Conditions or ailments that are the cause of a problem that you see - your observation.

Your vet may diagnose

Aorto-Iliac Thrombosis

Synonyms: Aorto-iliacofemoral Thrombosis, Thromboembolism

Post-Exercise Trembling & Treading, Aorto-iliac Thromboembolism


The descending aorta is a huge artery (larger than a garden hose) that courses along the roof of the rear part of the abdomen. As it reaches the roof of the pelvis, it divides into several large right and left branches that carry blood to each limb. In this uncommon and poorly understood condition, a large clot develops near this branching region. It may occlude blood flow to one of both hind limbs. This results in the reduction of circulation to one or both hind limbs.

The signs are variable lameness and changing lameness that may become severe but can be difficult to localize in a lameness exam. The classic gait abnormality comes on when the horse is exercised.

The cause of aorto-iliac thrombosis is thought to be parasitic damage to blood vessels. There are likely genetic factors as well.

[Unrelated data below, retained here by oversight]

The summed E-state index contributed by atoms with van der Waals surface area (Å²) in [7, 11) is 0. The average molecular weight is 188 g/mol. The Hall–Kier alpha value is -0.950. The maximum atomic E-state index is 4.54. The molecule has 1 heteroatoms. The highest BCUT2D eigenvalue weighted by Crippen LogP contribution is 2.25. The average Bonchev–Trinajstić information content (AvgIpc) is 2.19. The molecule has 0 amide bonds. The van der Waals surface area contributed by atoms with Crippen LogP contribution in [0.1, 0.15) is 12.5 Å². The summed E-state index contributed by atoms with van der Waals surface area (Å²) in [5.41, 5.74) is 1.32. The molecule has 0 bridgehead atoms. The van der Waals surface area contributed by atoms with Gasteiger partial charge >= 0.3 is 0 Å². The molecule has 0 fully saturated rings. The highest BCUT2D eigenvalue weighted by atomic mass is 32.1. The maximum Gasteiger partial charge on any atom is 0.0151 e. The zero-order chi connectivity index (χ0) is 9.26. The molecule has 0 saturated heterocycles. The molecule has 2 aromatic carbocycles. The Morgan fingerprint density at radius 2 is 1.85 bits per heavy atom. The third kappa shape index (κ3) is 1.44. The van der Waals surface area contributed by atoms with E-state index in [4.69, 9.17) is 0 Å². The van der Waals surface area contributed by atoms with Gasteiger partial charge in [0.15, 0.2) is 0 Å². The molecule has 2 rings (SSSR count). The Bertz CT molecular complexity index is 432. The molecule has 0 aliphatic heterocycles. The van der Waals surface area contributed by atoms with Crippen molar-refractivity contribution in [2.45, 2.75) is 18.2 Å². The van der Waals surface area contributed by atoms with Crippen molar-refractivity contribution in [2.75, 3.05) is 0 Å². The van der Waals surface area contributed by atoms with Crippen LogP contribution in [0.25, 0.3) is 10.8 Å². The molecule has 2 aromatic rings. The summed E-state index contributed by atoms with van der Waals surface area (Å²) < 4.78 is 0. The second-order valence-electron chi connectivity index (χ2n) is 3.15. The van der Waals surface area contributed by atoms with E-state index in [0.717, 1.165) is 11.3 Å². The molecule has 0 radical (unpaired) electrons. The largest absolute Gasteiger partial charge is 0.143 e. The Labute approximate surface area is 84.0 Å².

In many cases, the affected limb will be cooler than the unaffected limbs. In some cases, a veterinarian may be able to detect the clot on rectal palpation and, using ultrasound, detect the clot in one of the large ileal arteries within the pelvis.

Diagnosis is through clinical examination and ultrasound.

Treatment may be conservative or surgical.

my vet's role


The prognosis is guarded with treatment and controlled exercise. The condition is thought to be more common in geldings and horses with a history of intense exercise.

It is thought that consistent exercise may favor the development of new circulation to the limb.

my role

Questions To Ask Your Vet:
  • What treatments are available to reduce or remove the clot?
  • What are the success rates with various treatment options?
  • If the condition is successfully treated, what is the likelihood of recurrence?

The only rational step for prevention is maintenance of a good parasite control program, guided by your veterinarian.

Author: Doug Thal DVM Dipl. ABVP